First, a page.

Dungy extension well deserved

In this day and age of "What have you done for me lately?" Colts owner Jim Irsay didn't wait to see what his team would do this year or next. Instead, Irsay did right by his head coach, Tony Dungy, who's always done it the right way, and who's going to be the right guy for the job five years from now regardless of whether the Colts overtake the Patriots and win the Super Bowl this season or take another three to do it.

Irsay announced Sunday night that he had signed Dungy, Indy's coach since 2002, to a three-year extension through 2009. Dungy's current deal is due to expire after next season, and the additional years will pay him about $5 million per, placing him among the game's highest-paid coaches. Irsay actually approached Dungy back in the spring with the idea of extending his contract.

"I told him it wasn't necessary," Dungy said, "that I wasn't coaching anywhere else and this is my last stop. I told him when the contract runs out, then we can talk. He said he wanted everybody to understand that this was the direction we were going in. Jim and I have such a great relationship to where we didn't need to put it on paper. He could have said, 'You're here for as long as you want, but we're not going to do anything in terms of your contract right now,' and that would have been good enough for me."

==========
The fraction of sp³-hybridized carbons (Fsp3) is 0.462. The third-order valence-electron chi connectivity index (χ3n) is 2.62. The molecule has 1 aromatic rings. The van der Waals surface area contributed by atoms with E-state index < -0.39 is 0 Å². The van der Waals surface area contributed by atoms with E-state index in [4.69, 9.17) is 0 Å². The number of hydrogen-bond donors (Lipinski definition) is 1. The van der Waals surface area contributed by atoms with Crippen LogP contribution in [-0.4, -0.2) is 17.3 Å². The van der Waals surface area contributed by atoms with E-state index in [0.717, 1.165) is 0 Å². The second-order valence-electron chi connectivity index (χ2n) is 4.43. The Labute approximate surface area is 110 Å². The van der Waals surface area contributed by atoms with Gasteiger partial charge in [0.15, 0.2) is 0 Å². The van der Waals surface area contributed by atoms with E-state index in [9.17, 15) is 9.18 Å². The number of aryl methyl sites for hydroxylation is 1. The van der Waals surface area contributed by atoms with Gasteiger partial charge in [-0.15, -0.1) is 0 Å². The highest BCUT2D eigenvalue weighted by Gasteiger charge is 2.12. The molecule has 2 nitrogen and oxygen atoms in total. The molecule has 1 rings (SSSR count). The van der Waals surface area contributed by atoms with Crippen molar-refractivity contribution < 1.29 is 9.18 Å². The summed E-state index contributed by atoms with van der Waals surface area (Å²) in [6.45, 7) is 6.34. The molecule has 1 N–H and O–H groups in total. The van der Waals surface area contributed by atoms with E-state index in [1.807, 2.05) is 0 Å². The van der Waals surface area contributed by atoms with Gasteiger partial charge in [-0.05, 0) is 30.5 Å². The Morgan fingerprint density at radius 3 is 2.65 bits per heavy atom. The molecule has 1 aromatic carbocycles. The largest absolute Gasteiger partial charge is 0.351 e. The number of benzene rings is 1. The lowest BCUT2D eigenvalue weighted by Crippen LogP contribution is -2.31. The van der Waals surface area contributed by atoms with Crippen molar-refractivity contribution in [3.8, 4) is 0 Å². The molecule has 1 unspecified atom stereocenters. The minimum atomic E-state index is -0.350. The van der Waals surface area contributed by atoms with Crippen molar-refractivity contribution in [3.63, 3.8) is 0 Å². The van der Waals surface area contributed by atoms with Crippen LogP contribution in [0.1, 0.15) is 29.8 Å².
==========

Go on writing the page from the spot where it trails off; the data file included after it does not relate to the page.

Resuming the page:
"Underrated" is an overused term. But it's appropriate when talking about Dungy. Tell you what: You can have Bill Cowher, Jeff Fisher, Joe Gibbs (this version), Jon Gruden, Mike Holmgren, Mike Martz, Bill Parcells, Andy Reid and Mike Shanahan. Other than Bill Belichick, I don't think I'd take another coach over Dungy right now. First, he did what was thought to be impossible and built Tampa Bay into a winner. Now he's coached the Colts to elite status. And don't even try to come with that "he's got Peyton Manning" counterargument; it's not like Dungy's merely along for Manning's ride into the record book. Dungy is as smart and as calculated and as prepared as any coach, only he doesn't get a lot of props for it.

Read the man's bio. Dungy posted a 34-14 mark in the regular season his first three years with Indy. Subtract a loss and add a tie and you have Don Shula's record his first three years with Baltimore. That's good company. Dungy, however, is alone among head coaches in terms of regular-season victories since the 1999 season: he's 65-32, with six double-digit win seasons. Seven of his nine teams have been in the playoffs, and he's the only active coach to have led a team to the postseason six straight years.

But that's where you get to the hole on Dungy's résumé. Each of the Colts' playoff losses under Dungy has provided a different look of ugly: 41-0 to the Jets, and 24-14 and 20-3 to the Patriots.

Just making the playoffs won't be good enough for the Colts this year. Nothing short of the Super Bowl will suffice. And it'd be nice if they beat New England along the way. Indy's lofty expectations for this season have a 2004 Boston Red Sox theme to them, as New Englanders actually debated whether finally beating the Yankees was more meaningful than a long-awaited World Series title. A lot of people seem to think the Colts' Nov. 7 visit to Gillette Stadium will define their season.